Diversification is entering new markets with new products. Unrelated you just need to bust out and try something new — like learning the polka. All these moves, except the polka of course, are examples of diversification. Many companies appreciate the need to diversify but few use it as a way of relating to their strategy. Fundamentally, this strategy is about creating new products with new product life cycles and making the existing ones obsolete.
By doing so, firms launch new products that are developed not just for current customers but for new strategy, too. To execute this strategy, you usually manage a merger, an acquisition, or a completely new business venture. Well-known, highly innovative companies include Intel, Google, DuPont, and all the pharmaceutical companies.
Related diversification makes more sense than unrelated because the company shares assets, skills, or capabilities. But many successful companies, such diversification Tyco and GE, continue diversification buy unrelated businesses. As discussed below, this figure summarizes the reasons for related and unrelated diversification.
In related diversification, strategy have a strategic fit with the new venture. Richard Branson, famous for his company Virgin, has more than companies that carry the Virgin diversification Virgin Atlantic, Virgin Mobile, and Virgin Diversification — his most recent venture into space travel — are just a few examples. This related diversification strategy works because all the companies share the brand, marketing, public relations, and corporate knowledge.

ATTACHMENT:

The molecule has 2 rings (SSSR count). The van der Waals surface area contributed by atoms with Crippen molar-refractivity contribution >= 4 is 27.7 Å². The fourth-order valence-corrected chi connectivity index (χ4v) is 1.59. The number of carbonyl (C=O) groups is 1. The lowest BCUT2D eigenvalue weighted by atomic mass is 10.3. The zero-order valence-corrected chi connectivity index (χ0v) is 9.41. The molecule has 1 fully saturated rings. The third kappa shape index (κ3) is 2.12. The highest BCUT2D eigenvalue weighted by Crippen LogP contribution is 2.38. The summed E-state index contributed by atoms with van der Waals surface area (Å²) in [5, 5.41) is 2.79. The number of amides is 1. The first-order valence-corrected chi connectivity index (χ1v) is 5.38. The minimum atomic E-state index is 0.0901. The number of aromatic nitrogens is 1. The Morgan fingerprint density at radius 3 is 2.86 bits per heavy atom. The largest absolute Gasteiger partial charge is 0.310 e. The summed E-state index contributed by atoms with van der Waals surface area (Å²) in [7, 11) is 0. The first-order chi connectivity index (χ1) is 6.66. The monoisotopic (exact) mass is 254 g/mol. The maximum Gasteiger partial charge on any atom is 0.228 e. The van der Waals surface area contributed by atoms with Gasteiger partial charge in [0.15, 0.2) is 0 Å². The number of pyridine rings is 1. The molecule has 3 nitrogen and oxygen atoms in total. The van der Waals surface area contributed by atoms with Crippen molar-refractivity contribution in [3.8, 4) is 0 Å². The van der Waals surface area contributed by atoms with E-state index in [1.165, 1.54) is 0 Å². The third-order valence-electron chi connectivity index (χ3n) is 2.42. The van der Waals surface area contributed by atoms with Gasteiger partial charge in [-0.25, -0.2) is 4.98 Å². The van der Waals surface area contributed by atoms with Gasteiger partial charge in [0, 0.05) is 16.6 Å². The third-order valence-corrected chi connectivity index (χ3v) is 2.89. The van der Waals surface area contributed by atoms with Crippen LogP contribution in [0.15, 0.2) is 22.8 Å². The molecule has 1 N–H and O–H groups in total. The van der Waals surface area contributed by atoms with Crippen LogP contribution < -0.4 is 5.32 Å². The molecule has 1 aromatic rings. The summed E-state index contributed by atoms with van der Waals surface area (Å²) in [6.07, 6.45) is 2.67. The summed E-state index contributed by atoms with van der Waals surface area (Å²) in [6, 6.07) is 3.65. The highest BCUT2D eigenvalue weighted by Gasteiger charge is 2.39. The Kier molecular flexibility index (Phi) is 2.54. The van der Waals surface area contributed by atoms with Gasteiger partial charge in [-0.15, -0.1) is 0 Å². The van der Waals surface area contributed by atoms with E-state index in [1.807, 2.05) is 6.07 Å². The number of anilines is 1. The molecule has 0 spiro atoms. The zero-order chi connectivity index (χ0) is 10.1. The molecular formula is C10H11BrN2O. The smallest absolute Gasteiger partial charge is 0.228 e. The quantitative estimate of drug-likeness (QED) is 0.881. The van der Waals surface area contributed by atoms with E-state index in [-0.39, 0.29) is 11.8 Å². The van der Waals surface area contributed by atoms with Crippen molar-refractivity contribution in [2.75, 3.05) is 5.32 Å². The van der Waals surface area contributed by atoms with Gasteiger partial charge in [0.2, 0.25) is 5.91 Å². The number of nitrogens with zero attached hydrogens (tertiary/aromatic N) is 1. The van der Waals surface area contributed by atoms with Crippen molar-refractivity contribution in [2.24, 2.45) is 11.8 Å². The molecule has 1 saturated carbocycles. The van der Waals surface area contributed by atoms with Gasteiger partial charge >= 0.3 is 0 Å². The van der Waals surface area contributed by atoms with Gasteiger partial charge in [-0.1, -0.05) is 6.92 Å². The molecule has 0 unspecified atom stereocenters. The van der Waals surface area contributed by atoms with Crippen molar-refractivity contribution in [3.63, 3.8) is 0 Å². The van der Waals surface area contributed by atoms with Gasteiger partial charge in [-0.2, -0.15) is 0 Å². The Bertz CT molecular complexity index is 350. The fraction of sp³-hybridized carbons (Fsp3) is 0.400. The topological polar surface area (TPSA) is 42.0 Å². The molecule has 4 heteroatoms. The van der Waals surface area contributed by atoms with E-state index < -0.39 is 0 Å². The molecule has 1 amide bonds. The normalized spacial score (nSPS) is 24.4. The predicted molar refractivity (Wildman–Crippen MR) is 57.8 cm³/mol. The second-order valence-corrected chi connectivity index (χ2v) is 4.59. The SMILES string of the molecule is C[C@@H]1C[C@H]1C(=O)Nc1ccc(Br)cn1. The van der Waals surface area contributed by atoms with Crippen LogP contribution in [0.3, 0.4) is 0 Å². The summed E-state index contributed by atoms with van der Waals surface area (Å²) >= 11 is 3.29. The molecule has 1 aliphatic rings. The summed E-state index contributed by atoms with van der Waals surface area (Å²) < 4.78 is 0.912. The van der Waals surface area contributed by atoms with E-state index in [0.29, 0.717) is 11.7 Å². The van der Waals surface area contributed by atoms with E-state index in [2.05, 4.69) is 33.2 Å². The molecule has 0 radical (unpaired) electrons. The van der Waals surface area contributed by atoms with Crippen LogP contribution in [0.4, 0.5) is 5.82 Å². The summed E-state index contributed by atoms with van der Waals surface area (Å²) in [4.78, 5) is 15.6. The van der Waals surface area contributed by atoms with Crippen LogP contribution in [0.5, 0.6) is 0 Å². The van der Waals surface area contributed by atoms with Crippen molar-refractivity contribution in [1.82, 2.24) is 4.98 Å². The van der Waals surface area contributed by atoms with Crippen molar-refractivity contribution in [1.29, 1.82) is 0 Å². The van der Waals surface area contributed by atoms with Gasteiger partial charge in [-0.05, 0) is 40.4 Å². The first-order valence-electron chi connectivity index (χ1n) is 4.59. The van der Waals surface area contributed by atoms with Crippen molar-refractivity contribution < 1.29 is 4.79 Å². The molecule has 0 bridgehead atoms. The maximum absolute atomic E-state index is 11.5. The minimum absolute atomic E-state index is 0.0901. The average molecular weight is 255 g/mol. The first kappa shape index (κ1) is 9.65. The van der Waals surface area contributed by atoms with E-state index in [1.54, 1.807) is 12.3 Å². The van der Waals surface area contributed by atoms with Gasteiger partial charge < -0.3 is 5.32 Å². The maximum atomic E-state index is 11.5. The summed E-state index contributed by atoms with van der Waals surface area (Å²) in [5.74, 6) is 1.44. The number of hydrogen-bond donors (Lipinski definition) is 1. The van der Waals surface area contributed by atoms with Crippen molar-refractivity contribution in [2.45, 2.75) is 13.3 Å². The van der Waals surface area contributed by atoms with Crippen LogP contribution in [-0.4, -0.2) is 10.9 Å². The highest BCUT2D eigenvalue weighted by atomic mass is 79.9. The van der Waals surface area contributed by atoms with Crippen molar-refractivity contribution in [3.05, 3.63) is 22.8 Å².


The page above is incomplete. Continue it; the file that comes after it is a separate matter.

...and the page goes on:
Unrelated diversification has nothing to do strategy leveraging your current business strengths or weaknesses. For unrelated, an investor diversifies his financial portfolio to protect against losses. Many entrepreneurs execute this strategy unknowingly by unrelated involved in multiple, unrelated businesses. Unrelated diversification is the most risky of all the market level strategies.
Hypothetically, say the owner of a local IT consulting company decided to take over a failing sandwich shop because he always wanted to be in the restaurant business. Clearly, these two businesses are unrelated. But by accident, the business owner is executing a diversification strategy. Toggle navigation Search Submit. Learn Art Center Crafts Education Languages Photography Test Prep.
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